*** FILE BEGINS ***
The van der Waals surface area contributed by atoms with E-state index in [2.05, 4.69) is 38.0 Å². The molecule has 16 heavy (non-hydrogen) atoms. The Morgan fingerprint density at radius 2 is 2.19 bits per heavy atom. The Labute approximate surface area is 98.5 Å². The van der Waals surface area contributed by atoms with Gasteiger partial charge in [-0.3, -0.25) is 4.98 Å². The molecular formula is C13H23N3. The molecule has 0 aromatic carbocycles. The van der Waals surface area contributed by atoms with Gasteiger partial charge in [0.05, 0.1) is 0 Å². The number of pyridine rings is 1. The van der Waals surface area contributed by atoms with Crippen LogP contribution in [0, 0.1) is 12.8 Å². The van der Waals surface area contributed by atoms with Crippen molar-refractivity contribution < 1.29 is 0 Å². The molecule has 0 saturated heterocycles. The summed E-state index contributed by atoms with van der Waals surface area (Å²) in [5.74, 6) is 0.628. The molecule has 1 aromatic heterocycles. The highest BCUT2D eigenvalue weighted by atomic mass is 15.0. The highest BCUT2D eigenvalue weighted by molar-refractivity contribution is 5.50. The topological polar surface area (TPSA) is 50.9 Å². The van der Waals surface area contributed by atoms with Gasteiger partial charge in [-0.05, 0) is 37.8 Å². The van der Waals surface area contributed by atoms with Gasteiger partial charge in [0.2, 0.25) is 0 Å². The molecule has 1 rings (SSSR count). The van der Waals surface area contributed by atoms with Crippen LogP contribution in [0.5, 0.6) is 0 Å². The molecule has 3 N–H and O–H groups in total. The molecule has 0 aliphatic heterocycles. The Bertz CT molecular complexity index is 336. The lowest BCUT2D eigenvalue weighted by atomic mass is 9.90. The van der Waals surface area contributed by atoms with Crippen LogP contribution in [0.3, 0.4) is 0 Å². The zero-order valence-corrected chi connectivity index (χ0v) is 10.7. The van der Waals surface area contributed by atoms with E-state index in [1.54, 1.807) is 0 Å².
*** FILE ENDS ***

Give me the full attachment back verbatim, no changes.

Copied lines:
The van der Waals surface area contributed by atoms with E-state index in [2.05, 4.69) is 38.0 Å². The molecule has 16 heavy (non-hydrogen) atoms. The Morgan fingerprint density at radius 2 is 2.19 bits per heavy atom. The Labute approximate surface area is 98.5 Å². The van der Waals surface area contributed by atoms with Gasteiger partial charge in [-0.3, -0.25) is 4.98 Å². The molecular formula is C13H23N3. The molecule has 0 aromatic carbocycles. The van der Waals surface area contributed by atoms with Gasteiger partial charge in [0.05, 0.1) is 0 Å². The number of pyridine rings is 1. The van der Waals surface area contributed by atoms with Crippen LogP contribution in [0, 0.1) is 12.8 Å². The van der Waals surface area contributed by atoms with Crippen molar-refractivity contribution < 1.29 is 0 Å². The molecule has 0 saturated heterocycles. The summed E-state index contributed by atoms with van der Waals surface area (Å²) in [5.74, 6) is 0.628. The molecule has 1 aromatic heterocycles. The highest BCUT2D eigenvalue weighted by atomic mass is 15.0. The highest BCUT2D eigenvalue weighted by molar-refractivity contribution is 5.50. The topological polar surface area (TPSA) is 50.9 Å². The van der Waals surface area contributed by atoms with Gasteiger partial charge in [-0.05, 0) is 37.8 Å². The van der Waals surface area contributed by atoms with Gasteiger partial charge in [0.2, 0.25) is 0 Å². The molecule has 1 rings (SSSR count). The van der Waals surface area contributed by atoms with Crippen LogP contribution in [0.5, 0.6) is 0 Å². The molecule has 3 N–H and O–H groups in total. The molecule has 0 aliphatic heterocycles. The Bertz CT molecular complexity index is 336. The lowest BCUT2D eigenvalue weighted by atomic mass is 9.90. The van der Waals surface area contributed by atoms with Crippen LogP contribution in [0.3, 0.4) is 0 Å². The zero-order valence-corrected chi connectivity index (χ0v) is 10.7. The van der Waals surface area contributed by atoms with E-state index in [1.54, 1.807) is 0 Å².